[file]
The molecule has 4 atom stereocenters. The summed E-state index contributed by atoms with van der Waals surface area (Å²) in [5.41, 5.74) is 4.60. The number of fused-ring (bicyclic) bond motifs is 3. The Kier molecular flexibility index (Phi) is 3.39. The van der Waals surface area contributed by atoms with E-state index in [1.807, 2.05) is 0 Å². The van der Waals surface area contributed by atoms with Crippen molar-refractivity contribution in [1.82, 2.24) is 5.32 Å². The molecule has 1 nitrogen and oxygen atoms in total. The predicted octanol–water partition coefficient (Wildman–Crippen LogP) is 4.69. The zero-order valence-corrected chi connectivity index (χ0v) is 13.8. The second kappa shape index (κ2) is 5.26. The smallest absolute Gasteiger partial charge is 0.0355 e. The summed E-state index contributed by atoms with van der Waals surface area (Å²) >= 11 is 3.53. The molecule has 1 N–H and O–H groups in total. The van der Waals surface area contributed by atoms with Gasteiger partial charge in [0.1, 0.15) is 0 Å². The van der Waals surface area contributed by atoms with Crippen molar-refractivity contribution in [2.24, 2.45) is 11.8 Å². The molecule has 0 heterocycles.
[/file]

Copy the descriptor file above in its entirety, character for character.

The molecule has 4 atom stereocenters. The summed E-state index contributed by atoms with van der Waals surface area (Å²) in [5.41, 5.74) is 4.60. The number of fused-ring (bicyclic) bond motifs is 3. The Kier molecular flexibility index (Phi) is 3.39. The van der Waals surface area contributed by atoms with E-state index in [1.807, 2.05) is 0 Å². The van der Waals surface area contributed by atoms with Crippen molar-refractivity contribution in [1.82, 2.24) is 5.32 Å². The molecule has 1 nitrogen and oxygen atoms in total. The predicted octanol–water partition coefficient (Wildman–Crippen LogP) is 4.69. The zero-order valence-corrected chi connectivity index (χ0v) is 13.8. The second kappa shape index (κ2) is 5.26. The smallest absolute Gasteiger partial charge is 0.0355 e. The summed E-state index contributed by atoms with van der Waals surface area (Å²) >= 11 is 3.53. The molecule has 1 N–H and O–H groups in total. The van der Waals surface area contributed by atoms with Gasteiger partial charge in [0.1, 0.15) is 0 Å². The van der Waals surface area contributed by atoms with Crippen molar-refractivity contribution in [2.24, 2.45) is 11.8 Å². The molecule has 0 heterocycles.